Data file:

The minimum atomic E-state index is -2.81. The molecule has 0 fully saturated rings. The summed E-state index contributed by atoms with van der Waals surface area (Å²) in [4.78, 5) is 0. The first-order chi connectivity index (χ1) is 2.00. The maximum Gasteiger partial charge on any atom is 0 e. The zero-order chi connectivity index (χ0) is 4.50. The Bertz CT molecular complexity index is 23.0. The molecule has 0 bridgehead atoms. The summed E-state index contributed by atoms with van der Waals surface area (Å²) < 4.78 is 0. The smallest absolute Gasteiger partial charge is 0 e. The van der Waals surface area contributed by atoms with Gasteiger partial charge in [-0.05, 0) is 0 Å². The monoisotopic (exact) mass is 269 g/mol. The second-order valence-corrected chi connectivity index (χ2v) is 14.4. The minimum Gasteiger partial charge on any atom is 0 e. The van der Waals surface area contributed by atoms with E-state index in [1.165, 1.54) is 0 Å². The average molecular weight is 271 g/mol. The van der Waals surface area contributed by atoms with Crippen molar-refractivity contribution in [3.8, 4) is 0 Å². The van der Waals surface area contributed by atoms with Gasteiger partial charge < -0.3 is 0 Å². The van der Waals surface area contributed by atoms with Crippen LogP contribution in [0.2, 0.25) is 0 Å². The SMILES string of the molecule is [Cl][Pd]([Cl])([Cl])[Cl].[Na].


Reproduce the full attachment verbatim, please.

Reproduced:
The minimum atomic E-state index is -2.81. The molecule has 0 fully saturated rings. The summed E-state index contributed by atoms with van der Waals surface area (Å²) in [4.78, 5) is 0. The first-order chi connectivity index (χ1) is 2.00. The maximum Gasteiger partial charge on any atom is 0 e. The zero-order chi connectivity index (χ0) is 4.50. The Bertz CT molecular complexity index is 23.0. The molecule has 0 bridgehead atoms. The summed E-state index contributed by atoms with van der Waals surface area (Å²) < 4.78 is 0. The smallest absolute Gasteiger partial charge is 0 e. The van der Waals surface area contributed by atoms with Gasteiger partial charge in [-0.05, 0) is 0 Å². The monoisotopic (exact) mass is 269 g/mol. The second-order valence-corrected chi connectivity index (χ2v) is 14.4. The minimum Gasteiger partial charge on any atom is 0 e. The van der Waals surface area contributed by atoms with E-state index in [1.165, 1.54) is 0 Å². The average molecular weight is 271 g/mol. The van der Waals surface area contributed by atoms with Crippen molar-refractivity contribution in [3.8, 4) is 0 Å². The van der Waals surface area contributed by atoms with Gasteiger partial charge < -0.3 is 0 Å². The van der Waals surface area contributed by atoms with Crippen LogP contribution in [0.2, 0.25) is 0 Å². The SMILES string of the molecule is [Cl][Pd]([Cl])([Cl])[Cl].[Na].